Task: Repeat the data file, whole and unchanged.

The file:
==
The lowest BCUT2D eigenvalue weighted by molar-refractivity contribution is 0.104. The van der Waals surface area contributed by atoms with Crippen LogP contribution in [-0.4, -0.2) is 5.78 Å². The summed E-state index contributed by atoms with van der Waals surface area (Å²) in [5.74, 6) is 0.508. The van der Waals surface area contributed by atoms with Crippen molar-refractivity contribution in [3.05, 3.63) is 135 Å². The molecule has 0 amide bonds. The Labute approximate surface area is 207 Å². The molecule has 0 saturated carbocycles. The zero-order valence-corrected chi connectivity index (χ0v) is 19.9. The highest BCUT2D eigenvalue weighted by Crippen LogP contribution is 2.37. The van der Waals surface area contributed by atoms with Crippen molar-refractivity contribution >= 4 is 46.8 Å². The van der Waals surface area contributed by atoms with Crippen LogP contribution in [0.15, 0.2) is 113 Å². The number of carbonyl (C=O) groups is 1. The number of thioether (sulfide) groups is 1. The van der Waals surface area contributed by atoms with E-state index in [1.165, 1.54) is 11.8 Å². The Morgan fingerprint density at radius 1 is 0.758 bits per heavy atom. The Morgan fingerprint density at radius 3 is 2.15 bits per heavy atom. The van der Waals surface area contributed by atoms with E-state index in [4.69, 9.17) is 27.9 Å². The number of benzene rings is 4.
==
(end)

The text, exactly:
The lowest BCUT2D eigenvalue weighted by molar-refractivity contribution is 0.104. The van der Waals surface area contributed by atoms with Crippen LogP contribution in [-0.4, -0.2) is 5.78 Å². The summed E-state index contributed by atoms with van der Waals surface area (Å²) in [5.74, 6) is 0.508. The van der Waals surface area contributed by atoms with Crippen molar-refractivity contribution in [3.05, 3.63) is 135 Å². The molecule has 0 amide bonds. The Labute approximate surface area is 207 Å². The molecule has 0 saturated carbocycles. The zero-order valence-corrected chi connectivity index (χ0v) is 19.9. The highest BCUT2D eigenvalue weighted by Crippen LogP contribution is 2.37. The van der Waals surface area contributed by atoms with Crippen molar-refractivity contribution >= 4 is 46.8 Å². The van der Waals surface area contributed by atoms with Crippen LogP contribution in [0.15, 0.2) is 113 Å². The number of carbonyl (C=O) groups is 1. The number of thioether (sulfide) groups is 1. The van der Waals surface area contributed by atoms with E-state index in [1.165, 1.54) is 11.8 Å². The Morgan fingerprint density at radius 1 is 0.758 bits per heavy atom. The Morgan fingerprint density at radius 3 is 2.15 bits per heavy atom. The van der Waals surface area contributed by atoms with E-state index in [4.69, 9.17) is 27.9 Å². The number of benzene rings is 4.